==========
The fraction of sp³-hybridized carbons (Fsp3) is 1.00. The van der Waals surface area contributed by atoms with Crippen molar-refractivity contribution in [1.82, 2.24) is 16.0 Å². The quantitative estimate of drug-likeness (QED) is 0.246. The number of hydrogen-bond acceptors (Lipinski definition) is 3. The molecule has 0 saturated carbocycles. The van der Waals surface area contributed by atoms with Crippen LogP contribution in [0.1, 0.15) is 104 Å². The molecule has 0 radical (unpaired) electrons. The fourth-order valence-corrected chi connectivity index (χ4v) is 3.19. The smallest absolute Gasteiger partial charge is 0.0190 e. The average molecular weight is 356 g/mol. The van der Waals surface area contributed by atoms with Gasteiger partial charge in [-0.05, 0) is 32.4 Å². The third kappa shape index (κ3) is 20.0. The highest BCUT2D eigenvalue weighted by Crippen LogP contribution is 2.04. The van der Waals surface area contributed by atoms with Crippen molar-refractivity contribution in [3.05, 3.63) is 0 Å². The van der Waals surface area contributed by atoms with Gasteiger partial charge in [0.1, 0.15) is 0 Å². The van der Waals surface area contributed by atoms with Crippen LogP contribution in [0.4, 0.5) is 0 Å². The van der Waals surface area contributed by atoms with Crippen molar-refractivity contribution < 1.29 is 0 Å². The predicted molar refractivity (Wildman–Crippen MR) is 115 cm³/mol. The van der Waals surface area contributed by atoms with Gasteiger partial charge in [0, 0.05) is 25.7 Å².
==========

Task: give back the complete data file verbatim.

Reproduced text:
The fraction of sp³-hybridized carbons (Fsp3) is 1.00. The van der Waals surface area contributed by atoms with Crippen molar-refractivity contribution in [1.82, 2.24) is 16.0 Å². The quantitative estimate of drug-likeness (QED) is 0.246. The number of hydrogen-bond acceptors (Lipinski definition) is 3. The molecule has 0 saturated carbocycles. The van der Waals surface area contributed by atoms with Crippen LogP contribution in [0.1, 0.15) is 104 Å². The molecule has 0 radical (unpaired) electrons. The fourth-order valence-corrected chi connectivity index (χ4v) is 3.19. The smallest absolute Gasteiger partial charge is 0.0190 e. The average molecular weight is 356 g/mol. The van der Waals surface area contributed by atoms with Gasteiger partial charge in [-0.05, 0) is 32.4 Å². The third kappa shape index (κ3) is 20.0. The highest BCUT2D eigenvalue weighted by Crippen LogP contribution is 2.04. The van der Waals surface area contributed by atoms with Crippen molar-refractivity contribution in [3.05, 3.63) is 0 Å². The van der Waals surface area contributed by atoms with Gasteiger partial charge in [0.1, 0.15) is 0 Å². The van der Waals surface area contributed by atoms with Crippen LogP contribution in [0.4, 0.5) is 0 Å². The van der Waals surface area contributed by atoms with Crippen molar-refractivity contribution < 1.29 is 0 Å². The predicted molar refractivity (Wildman–Crippen MR) is 115 cm³/mol. The van der Waals surface area contributed by atoms with Gasteiger partial charge in [0, 0.05) is 25.7 Å².